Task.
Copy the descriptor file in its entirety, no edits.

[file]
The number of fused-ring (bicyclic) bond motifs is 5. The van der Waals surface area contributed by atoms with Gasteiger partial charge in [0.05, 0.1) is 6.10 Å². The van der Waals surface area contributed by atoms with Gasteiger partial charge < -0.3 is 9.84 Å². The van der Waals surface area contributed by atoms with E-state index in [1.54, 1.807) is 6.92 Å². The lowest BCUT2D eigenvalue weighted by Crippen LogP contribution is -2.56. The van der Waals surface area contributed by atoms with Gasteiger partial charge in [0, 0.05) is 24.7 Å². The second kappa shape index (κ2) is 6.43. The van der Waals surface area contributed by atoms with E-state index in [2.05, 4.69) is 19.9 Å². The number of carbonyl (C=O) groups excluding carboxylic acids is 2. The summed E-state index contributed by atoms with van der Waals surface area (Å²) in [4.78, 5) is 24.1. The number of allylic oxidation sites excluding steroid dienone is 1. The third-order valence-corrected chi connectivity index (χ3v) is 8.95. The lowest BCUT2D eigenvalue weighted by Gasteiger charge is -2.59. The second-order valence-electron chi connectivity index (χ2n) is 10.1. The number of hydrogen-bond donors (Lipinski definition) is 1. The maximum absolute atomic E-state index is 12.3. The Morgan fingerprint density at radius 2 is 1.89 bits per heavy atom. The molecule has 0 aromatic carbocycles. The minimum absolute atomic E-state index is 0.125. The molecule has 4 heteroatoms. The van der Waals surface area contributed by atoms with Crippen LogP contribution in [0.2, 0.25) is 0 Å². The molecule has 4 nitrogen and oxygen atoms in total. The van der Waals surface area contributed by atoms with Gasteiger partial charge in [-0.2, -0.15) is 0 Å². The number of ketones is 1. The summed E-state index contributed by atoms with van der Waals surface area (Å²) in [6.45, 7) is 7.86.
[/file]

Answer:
The number of fused-ring (bicyclic) bond motifs is 5. The van der Waals surface area contributed by atoms with Gasteiger partial charge in [0.05, 0.1) is 6.10 Å². The van der Waals surface area contributed by atoms with Gasteiger partial charge < -0.3 is 9.84 Å². The van der Waals surface area contributed by atoms with E-state index in [1.54, 1.807) is 6.92 Å². The lowest BCUT2D eigenvalue weighted by Crippen LogP contribution is -2.56. The van der Waals surface area contributed by atoms with Gasteiger partial charge in [0, 0.05) is 24.7 Å². The second kappa shape index (κ2) is 6.43. The van der Waals surface area contributed by atoms with E-state index in [2.05, 4.69) is 19.9 Å². The number of carbonyl (C=O) groups excluding carboxylic acids is 2. The summed E-state index contributed by atoms with van der Waals surface area (Å²) in [4.78, 5) is 24.1. The number of allylic oxidation sites excluding steroid dienone is 1. The third-order valence-corrected chi connectivity index (χ3v) is 8.95. The lowest BCUT2D eigenvalue weighted by Gasteiger charge is -2.59. The second-order valence-electron chi connectivity index (χ2n) is 10.1. The number of hydrogen-bond donors (Lipinski definition) is 1. The maximum absolute atomic E-state index is 12.3. The Morgan fingerprint density at radius 2 is 1.89 bits per heavy atom. The molecule has 0 aromatic carbocycles. The minimum absolute atomic E-state index is 0.125. The molecule has 4 heteroatoms. The van der Waals surface area contributed by atoms with Crippen LogP contribution in [0.2, 0.25) is 0 Å². The molecule has 4 nitrogen and oxygen atoms in total. The van der Waals surface area contributed by atoms with Gasteiger partial charge in [-0.2, -0.15) is 0 Å². The number of ketones is 1. The summed E-state index contributed by atoms with van der Waals surface area (Å²) in [6.45, 7) is 7.86.